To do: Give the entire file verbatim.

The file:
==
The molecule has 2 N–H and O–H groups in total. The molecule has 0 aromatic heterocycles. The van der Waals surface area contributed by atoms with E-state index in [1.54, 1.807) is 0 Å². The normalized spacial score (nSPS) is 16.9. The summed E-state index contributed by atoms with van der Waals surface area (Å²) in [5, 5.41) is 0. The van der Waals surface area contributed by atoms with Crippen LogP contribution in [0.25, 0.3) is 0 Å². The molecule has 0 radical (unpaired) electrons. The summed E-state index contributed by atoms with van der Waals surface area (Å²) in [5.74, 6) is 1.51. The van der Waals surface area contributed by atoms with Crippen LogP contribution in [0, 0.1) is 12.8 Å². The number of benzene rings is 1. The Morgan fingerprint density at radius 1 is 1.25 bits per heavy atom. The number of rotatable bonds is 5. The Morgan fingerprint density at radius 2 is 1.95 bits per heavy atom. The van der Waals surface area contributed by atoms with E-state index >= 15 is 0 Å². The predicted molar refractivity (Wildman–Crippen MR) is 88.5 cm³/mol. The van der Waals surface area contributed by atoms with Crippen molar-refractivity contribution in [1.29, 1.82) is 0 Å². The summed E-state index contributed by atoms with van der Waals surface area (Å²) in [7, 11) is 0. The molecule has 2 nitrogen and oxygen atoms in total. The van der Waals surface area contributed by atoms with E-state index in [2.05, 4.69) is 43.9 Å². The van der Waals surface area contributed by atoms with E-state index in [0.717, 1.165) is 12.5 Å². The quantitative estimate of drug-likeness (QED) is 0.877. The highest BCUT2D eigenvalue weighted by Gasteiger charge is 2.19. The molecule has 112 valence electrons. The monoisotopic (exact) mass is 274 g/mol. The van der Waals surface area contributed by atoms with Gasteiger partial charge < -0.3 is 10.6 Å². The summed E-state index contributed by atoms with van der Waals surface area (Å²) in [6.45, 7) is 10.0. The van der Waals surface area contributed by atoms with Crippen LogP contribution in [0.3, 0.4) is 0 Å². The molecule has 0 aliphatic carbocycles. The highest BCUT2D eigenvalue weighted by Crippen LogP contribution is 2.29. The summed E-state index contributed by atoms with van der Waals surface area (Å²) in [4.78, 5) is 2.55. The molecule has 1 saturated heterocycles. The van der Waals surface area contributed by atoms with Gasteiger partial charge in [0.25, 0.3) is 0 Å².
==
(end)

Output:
The molecule has 2 N–H and O–H groups in total. The molecule has 0 aromatic heterocycles. The van der Waals surface area contributed by atoms with E-state index in [1.54, 1.807) is 0 Å². The normalized spacial score (nSPS) is 16.9. The summed E-state index contributed by atoms with van der Waals surface area (Å²) in [5, 5.41) is 0. The van der Waals surface area contributed by atoms with Crippen LogP contribution in [0.25, 0.3) is 0 Å². The molecule has 0 radical (unpaired) electrons. The summed E-state index contributed by atoms with van der Waals surface area (Å²) in [5.74, 6) is 1.51. The van der Waals surface area contributed by atoms with Crippen LogP contribution in [0, 0.1) is 12.8 Å². The number of benzene rings is 1. The Morgan fingerprint density at radius 1 is 1.25 bits per heavy atom. The number of rotatable bonds is 5. The Morgan fingerprint density at radius 2 is 1.95 bits per heavy atom. The van der Waals surface area contributed by atoms with E-state index >= 15 is 0 Å². The predicted molar refractivity (Wildman–Crippen MR) is 88.5 cm³/mol. The van der Waals surface area contributed by atoms with Crippen molar-refractivity contribution in [1.29, 1.82) is 0 Å². The summed E-state index contributed by atoms with van der Waals surface area (Å²) in [7, 11) is 0. The molecule has 2 nitrogen and oxygen atoms in total. The van der Waals surface area contributed by atoms with E-state index in [2.05, 4.69) is 43.9 Å². The van der Waals surface area contributed by atoms with E-state index in [0.717, 1.165) is 12.5 Å². The quantitative estimate of drug-likeness (QED) is 0.877. The highest BCUT2D eigenvalue weighted by Gasteiger charge is 2.19. The molecule has 112 valence electrons. The monoisotopic (exact) mass is 274 g/mol. The van der Waals surface area contributed by atoms with Gasteiger partial charge < -0.3 is 10.6 Å². The summed E-state index contributed by atoms with van der Waals surface area (Å²) in [6.45, 7) is 10.0. The van der Waals surface area contributed by atoms with Crippen LogP contribution in [0.3, 0.4) is 0 Å². The molecule has 0 aliphatic carbocycles. The highest BCUT2D eigenvalue weighted by Crippen LogP contribution is 2.29. The summed E-state index contributed by atoms with van der Waals surface area (Å²) in [4.78, 5) is 2.55. The molecule has 1 saturated heterocycles. The van der Waals surface area contributed by atoms with Gasteiger partial charge in [0.25, 0.3) is 0 Å².